I have an eBay auction ending Friday. It won't be a big money maker, but it should net $10-$15 dollars. Wednesday is my first night babysitting for a potentially regular 2 night / week babysitting job.
I babysat tonight for my friend's baby, but I refused to let her pay me. Not only is she my dearest friend in the world, but the baby was only awake for 30 minutes before she went down for the rest of the night. After that, I laid on the couch, read a book and drank their chocolate milk-- hardly a hard night's work!
Let's hope Wednesday's job is as enjoyable!
After a year of mooching of us, our kitty finally started to earn her keep.
With my help, she successfully sold a few of her no-longer used cat toys, a cat brush, cat nail clippers (I have better success with human clippers) and a collar she refuses to wear on Craig's List. She wanted to post something in the "Missed Connections" section for the squirrel she watches out the window, but I had to draw the line-- too many weirdos out there.
She earned $5 and agreed to add it to my $20 Challenge. I tried to take a picture of her with the cash, but she wasn't interested in staying still.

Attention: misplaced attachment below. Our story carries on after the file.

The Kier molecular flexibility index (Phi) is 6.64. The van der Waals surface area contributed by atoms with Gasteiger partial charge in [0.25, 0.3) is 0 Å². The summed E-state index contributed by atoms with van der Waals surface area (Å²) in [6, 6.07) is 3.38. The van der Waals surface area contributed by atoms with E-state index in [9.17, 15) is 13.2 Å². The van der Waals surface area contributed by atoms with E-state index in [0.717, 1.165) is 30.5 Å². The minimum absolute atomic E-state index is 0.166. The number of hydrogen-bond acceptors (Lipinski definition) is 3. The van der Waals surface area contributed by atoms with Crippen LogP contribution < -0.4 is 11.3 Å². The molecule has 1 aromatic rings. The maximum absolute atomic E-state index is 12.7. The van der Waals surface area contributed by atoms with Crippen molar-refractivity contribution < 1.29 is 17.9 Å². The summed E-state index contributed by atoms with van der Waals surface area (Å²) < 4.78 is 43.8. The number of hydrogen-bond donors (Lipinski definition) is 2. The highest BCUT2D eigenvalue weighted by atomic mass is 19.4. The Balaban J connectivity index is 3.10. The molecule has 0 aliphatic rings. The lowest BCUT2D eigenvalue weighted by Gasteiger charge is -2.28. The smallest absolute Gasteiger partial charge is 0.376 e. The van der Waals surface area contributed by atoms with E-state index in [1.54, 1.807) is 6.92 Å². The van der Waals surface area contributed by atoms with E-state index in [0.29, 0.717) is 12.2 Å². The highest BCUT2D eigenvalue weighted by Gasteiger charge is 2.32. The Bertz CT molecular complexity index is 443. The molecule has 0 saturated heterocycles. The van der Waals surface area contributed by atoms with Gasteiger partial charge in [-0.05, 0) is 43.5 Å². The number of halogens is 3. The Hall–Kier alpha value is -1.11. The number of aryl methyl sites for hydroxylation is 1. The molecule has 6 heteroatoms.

Old total: $357.48
+ 5.00 Cat Cash
New Total: $362.48
I also need a goal for the $20 Challenge. I've decided on a goal of $1,500 by June 30th. If I can achieve that, I'll set a new goal for the second half of the year. $1500 might not seem ambitious enough since I'm ~25% there, but I don't anticipate having another big ticket item for eBay. The sale of the OSU jacket really jumpstarted the Challenge for me.
I've been diligent about transfering any money earned in the $20 Challenge into my online savings account. I need to keep that up!
Here’s an interesting article in the New York Times Sunday Styles section concerning women’s use of cash to hide purchase from their husbands and partners.